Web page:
Posts Tagged ‘Hibernate’

I have been spending a lot of time trying to find out how a technical person can get business. Basically, once we technologists start talking technology, it puts most people to sleep. And trying to pitch business to sleeping people somehow doesn’t work :-) .

I have been busy organising Glasgow Business Network and Glasgow Technology Network. In addition, I am now working on many projects.

In my next article I am planning to talk about JSP, Spring and Hibernate. Why am I moving away from JBoss Seam? Well, I am going for quiet a few interviews at the moment and most companies are interested in JSP/JSF, Spring and Hibernate.

And best way to learn is by actually doing a small project. In addition to doing the project, I also intend to put all the steps, explanation and source code here on my blog.

Why? Just so that I can refer back to it myself later on :-) .

I have been getting a lot of requests from freshers to guide them about their career. So I have decided to dedicate an article for that.

Pre-Fresher

I would describe someone who is in the last stages of finishing their formal education as Pre-Fresher. At this stage of your life, you need to be aware of industry trends, job market and salaries. Websites such as Tiobe Index should give you an idea of what is in demand. However, remember that what is in demand today may not remain in demand by the time you finish your degree. So its still a bit of a gamble. But if you have a broad skill set and good design and analytical skills, you can’t go wrong.

Don’t close yourself off. You may not be master of all skills. But as long as you are good at a few and know about a few others, you should be fine.

Industry experience is vital and would set you apart when you finish your education from your collegues. So I would suggest that at this stage you go for it even if you don’t get paid.

Skills worth looking at are: Java/J2EE stack, C/C++, VB, PHP, MySQL, PostgreSQL, Oracle and Linux.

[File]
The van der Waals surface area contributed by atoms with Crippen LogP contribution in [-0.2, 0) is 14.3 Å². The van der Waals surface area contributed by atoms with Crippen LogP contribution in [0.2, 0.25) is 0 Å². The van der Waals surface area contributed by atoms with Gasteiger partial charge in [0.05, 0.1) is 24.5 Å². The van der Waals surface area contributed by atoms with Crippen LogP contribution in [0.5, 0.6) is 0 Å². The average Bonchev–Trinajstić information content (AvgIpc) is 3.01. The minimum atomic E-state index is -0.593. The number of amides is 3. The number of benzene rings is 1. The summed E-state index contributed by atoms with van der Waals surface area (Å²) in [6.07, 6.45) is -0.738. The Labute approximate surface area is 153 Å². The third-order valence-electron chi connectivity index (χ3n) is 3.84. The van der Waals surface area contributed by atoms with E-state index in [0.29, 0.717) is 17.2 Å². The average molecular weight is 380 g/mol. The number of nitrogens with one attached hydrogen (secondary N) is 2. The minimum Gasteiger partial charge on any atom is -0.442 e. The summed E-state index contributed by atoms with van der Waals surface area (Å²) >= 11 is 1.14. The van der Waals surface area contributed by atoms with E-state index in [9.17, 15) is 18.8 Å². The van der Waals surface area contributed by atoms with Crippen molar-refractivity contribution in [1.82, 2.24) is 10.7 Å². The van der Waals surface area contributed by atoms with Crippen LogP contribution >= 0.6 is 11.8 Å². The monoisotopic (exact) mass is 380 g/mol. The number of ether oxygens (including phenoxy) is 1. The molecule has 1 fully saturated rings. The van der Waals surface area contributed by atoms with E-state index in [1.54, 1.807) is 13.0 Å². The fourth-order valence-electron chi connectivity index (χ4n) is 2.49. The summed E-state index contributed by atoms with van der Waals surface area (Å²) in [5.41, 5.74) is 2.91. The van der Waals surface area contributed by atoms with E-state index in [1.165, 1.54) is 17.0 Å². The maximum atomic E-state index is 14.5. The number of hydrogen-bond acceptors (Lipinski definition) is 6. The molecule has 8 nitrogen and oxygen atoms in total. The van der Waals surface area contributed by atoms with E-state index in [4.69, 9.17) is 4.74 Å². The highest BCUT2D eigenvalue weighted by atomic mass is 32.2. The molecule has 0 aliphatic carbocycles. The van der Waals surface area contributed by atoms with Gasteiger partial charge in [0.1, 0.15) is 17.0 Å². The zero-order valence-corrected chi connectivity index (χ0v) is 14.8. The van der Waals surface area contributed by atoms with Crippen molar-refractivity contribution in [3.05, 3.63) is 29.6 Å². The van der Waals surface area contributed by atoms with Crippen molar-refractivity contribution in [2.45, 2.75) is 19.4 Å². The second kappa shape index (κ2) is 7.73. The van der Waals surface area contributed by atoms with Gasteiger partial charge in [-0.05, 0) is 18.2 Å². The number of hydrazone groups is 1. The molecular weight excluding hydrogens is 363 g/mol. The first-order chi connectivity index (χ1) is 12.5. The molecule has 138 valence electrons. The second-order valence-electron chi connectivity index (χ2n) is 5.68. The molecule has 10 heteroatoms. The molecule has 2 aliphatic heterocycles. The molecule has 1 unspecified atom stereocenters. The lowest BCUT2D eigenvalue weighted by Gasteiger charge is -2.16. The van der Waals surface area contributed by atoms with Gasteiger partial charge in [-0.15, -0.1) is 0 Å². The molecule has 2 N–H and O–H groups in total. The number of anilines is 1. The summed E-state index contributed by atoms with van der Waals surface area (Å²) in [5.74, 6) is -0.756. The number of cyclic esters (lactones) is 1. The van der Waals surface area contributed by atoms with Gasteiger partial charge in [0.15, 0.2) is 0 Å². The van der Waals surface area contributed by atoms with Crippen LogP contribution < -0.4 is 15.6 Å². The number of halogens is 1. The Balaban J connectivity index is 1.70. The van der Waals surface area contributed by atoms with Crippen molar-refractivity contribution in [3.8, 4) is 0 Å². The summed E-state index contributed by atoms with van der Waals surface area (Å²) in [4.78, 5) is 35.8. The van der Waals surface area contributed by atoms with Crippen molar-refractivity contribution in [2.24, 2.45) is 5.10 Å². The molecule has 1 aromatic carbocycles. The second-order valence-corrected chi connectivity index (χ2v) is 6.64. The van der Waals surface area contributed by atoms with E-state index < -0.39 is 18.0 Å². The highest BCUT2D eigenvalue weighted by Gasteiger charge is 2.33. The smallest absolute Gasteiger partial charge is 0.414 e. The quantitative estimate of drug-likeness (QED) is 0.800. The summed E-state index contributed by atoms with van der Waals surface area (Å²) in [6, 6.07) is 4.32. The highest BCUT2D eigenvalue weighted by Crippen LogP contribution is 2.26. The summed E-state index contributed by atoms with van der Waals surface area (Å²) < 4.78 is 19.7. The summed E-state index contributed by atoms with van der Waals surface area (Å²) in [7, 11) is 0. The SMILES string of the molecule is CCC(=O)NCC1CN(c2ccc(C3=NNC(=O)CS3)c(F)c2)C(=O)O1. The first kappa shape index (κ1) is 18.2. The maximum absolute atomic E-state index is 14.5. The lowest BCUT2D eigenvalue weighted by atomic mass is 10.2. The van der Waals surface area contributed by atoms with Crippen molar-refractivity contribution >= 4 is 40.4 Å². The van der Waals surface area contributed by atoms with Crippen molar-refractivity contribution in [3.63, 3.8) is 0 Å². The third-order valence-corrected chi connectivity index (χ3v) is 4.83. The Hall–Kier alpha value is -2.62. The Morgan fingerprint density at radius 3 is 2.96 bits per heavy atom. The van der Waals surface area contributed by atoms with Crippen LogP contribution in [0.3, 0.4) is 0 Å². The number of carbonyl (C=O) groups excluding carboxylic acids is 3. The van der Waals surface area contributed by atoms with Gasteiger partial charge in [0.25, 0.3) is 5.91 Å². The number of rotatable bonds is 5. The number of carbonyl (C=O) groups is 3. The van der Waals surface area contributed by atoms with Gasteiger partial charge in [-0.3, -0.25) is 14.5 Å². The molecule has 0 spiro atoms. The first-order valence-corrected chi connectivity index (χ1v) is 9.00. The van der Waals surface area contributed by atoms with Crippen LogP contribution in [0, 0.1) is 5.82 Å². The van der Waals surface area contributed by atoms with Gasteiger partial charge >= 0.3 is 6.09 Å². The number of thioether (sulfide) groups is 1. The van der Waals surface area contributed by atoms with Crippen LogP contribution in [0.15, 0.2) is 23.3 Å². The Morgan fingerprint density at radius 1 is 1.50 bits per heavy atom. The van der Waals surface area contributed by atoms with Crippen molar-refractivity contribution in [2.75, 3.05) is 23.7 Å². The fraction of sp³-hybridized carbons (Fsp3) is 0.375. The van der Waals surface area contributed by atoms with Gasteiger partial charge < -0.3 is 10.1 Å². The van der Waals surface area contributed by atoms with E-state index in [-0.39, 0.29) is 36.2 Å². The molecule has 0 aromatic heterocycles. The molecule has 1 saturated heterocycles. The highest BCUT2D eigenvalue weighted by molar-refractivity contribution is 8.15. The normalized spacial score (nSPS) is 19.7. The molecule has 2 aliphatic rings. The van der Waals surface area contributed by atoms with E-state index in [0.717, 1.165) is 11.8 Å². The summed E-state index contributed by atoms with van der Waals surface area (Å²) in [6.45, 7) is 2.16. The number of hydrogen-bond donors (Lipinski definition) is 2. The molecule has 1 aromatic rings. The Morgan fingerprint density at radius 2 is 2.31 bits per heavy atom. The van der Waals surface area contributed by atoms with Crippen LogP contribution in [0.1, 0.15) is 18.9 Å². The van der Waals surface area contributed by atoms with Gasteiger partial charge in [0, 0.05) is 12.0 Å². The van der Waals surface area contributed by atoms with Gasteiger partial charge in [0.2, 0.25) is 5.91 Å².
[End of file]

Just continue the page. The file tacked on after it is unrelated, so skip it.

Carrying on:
Fresher

At this stage, you have finished your formal education and are ready to take on the world. You have to remember that humility, honesty and hard-work are the important attributes at this stage.

You don’t know everything. So don’t pretend you do. Don’t put things on your CV that you cannot justify. And if you don’t have a job, nothing is stopping you from downloading the latest JDK or Hibernate or JBoss Seam distribution and having a play around with it.

It is possible that you may not have access to a computer or internet. Be resourceful. I used to hire computers on an hourly basis to practice C Language.

Take any job. And once your contracted hours are over, with your manager’s permission you can spend time in some self-teaching. I am sure your manager would be more than happy to let you do that.

By this time, you should have a good idea about what skills attract you. So you can start concentrating on sharpening those skills. For example, if it is Java based Web Applications that interest you, make sure you have a look at JSF, RichFaces, JBoss Seam, JPA, Hibernate and JBoss.

There were no free databases when I had started my career. But today you are spoilt for choice. I would recommend PostgreSQL. Again, for operating systems, go for something with wide acceptance such as Fedora Linux. Have a look at distrowatch.com for other popular linux distributions.

Again, as far as an IDE is concerned, you are spoilt for choice. I would recommend Eclipse as that has a great set of available plug-ins.

Other things that you need to be aware of are Apache WebServer and Subversion (SVN) version management software.

A skillset such as that is going to give you a good start in your professional life.

One thing my teacher Dr. Mrs. Shirwaikar said to us which I follow to this day is “Your books don’t teach you everything”. And no matter how much you know, remember, you don’t know everything.

Another thing worth remembering is you may do everything correctly. But the outcome may not be what you expected. That doesn’t mean there is something wrong with what you did. Its just life – taken from Star Trek.

Recently I had the opportunity to speak on Hibernate at the UK Java User Group – Scotland. The presentation was partly slides and partly a live demo.

In this live demo, I covered following examples:

  • Single table CRUD
  • Single table CRUD where the id was autogenerated
  • One-Many CRUD
  • Many-Many CRUD

I have since migrated the example to work on Eclipse Ganymede (3.4.1) instead of MyEclipse 7.1. I have also made some small changes to the code.

You can download the presentation and the example code as a single zip file from here -> hiberws.zip.

To run the examples, you will need a PostgreSQL database. The SQL script for that is available in the db folder.